Social Security Claiming Decisions: Survey Evidence
While research shows that there are large gains in lifetime wealth from delaying claiming Social Security, most people claim at or before full retirement age. We fielded an original, nationally representative survey to gain insight into people’s rationales for their Social Security claiming decisions, their satisfaction with their past claiming decisions, and how they financed any gap between retirement and claiming. Common rationales for claiming Social Security before full retirement age include stopping work, liquidity, poor health, and concerns about future benefit cuts due to policy changes. Claiming upon stopping work and claiming at full retirement age appear to be viewed as social norms. But while Social Security claiming is strongly associated with stopping work, the roughly quarter of the sample who have a gap of two or more years between retirement and claiming used employer-sponsored pensions and other saving to finance the delay. Individuals who claimed at full retirement age are more satisfied with their claiming decisions than individuals who claimed early or delayed. There is little evidence that claiming decisions and rationales for claiming are correlated with financial literacy or knowledge of Social Security rules.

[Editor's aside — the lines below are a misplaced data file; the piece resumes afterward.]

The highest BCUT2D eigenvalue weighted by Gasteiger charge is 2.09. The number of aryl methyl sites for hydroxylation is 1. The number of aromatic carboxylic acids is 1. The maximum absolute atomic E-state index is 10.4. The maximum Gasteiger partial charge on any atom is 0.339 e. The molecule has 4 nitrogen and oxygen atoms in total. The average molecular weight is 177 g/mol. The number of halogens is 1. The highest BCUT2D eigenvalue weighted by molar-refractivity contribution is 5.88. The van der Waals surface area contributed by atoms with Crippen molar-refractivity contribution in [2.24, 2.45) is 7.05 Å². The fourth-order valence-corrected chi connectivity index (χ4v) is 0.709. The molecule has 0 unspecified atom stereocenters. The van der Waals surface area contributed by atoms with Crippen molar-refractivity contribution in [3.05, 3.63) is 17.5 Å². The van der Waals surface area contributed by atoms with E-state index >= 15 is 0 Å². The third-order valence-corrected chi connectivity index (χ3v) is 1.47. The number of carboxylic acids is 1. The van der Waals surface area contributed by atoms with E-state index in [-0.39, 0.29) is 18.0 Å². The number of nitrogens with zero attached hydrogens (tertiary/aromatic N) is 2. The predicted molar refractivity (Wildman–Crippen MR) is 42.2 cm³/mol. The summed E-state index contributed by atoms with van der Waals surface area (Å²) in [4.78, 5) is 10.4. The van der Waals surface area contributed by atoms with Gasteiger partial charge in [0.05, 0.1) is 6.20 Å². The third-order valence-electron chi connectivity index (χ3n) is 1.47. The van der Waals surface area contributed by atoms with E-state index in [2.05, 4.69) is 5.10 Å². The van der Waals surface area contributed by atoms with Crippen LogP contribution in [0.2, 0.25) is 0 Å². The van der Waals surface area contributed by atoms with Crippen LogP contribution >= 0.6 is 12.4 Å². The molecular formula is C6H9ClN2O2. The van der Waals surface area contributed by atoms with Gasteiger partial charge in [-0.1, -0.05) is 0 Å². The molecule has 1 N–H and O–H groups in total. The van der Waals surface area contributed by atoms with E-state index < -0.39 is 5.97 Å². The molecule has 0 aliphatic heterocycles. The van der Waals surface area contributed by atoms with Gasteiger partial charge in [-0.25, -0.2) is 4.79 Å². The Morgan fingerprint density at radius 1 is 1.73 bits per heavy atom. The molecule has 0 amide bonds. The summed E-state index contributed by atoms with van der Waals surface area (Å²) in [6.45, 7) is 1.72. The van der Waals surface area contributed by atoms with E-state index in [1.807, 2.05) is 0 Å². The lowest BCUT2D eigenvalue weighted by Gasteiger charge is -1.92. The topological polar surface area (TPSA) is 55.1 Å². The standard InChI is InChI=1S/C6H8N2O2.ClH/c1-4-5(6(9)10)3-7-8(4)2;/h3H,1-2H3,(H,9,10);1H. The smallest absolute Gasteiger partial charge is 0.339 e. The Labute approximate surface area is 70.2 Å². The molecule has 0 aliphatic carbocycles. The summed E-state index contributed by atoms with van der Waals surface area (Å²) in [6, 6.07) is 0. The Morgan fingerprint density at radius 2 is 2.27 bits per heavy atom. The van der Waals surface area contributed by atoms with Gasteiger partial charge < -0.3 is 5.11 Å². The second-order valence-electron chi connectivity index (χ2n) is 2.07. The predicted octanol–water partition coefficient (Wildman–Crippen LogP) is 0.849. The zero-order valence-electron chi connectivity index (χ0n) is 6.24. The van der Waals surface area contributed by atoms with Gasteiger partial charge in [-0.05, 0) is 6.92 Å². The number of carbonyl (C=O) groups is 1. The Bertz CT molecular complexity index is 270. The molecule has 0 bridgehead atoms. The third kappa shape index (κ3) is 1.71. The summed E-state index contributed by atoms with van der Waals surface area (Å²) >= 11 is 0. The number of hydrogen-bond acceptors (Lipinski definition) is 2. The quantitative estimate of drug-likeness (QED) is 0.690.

This research was funded by grant number G-2014-13657 from the Alfred P. Sloan Foundation to the National Bureau of Economic Research. We thank participants at the 2017 NBER/IFS workshop on Workshop on the Increase in Work at Older Ages. The views expressed herein are those of the authors and do not necessarily reflect the views of the National Bureau of Economic Research.
Sita Nataraj Slavov
In addition to my compensation from George Mason University, during the past three years, I have received compensation from Stanford University, the American Enterprise Institute, the National Bureau of Economic Research, and the Mercatus Center. During the past three years, my research has been supported by grants from the Sloan Foundation, the National Institute on Aging, the Social Security Administration, the Koch Foundation, the Mercatus Center, and Stanford University.
- Early claimers needed money, feared benefit cuts in the future, or were in poor health. Late claimers were better educated and had...